At the March 2011 launching of OIC of America’s Entrepreneurial Mindset Initiative (EMI), OICA’s chairman, Herman “Art” Taylor, reiterated the imperative for a self-reliance, we-have-to-help-ourselves approach:
“Consistent with our history, OIC of America will not wait for someone to wave a magic wand and eliminate the economic disparities for African Americans. It has not happened in the past and will not happen in the future…” (emphasis added)
The EMI has the potential to grow into a potent national resource-pooling initiative, e.g., as conceptualized in the National Venture & Excellence (EXCEL) Fund. At the very least, its performance should provide useful insights for the “Black Progress Innovators” (BPIs) who want to establish such a fund.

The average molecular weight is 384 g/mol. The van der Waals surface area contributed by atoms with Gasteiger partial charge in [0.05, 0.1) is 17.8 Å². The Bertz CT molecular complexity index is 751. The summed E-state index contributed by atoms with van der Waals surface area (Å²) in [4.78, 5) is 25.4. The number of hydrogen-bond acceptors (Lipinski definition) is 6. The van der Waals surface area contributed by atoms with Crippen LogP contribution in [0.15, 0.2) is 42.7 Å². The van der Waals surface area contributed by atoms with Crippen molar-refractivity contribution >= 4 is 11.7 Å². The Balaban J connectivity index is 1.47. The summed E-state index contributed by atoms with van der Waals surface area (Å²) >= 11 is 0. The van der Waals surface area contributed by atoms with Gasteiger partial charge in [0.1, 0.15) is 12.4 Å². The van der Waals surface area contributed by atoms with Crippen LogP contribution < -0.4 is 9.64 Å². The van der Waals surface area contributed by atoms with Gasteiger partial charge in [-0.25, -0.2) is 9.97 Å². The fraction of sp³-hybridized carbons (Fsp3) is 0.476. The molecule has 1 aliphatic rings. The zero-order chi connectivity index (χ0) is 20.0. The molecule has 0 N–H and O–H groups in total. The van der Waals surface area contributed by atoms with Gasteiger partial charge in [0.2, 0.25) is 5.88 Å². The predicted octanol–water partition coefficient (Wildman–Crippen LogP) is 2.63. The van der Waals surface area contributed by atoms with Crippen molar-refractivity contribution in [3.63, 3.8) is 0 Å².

The rationale for the initiative, according to OICA:
“Given the proven correlation between self employment and wealth creation, OICA is launching this focused initiative to encourage more African Americans to think like and become entrepreneurs. …[EMI] will recruit individuals from economically distressed communities. In so doing, we will challenge the notion that people without means cannot thrive in business in our society. While it may be harder for them to achieve success than for those with more, these individuals will demonstrate that they, too, with help, can be business owners, acquire wealth, employ others and contribute to their communities.”
The $100 million EMI will be “perpetually funded” by an endowment to be raised in two parts: (a) the first $10 million will be raised through OIC10, a funding initiative that is soliciting one million, one-time $10 contributions nationwide; and (b) the remaining $90 million is expected to be obtained through ‘challenge grants’ from foundations and interested individuals. Continue reading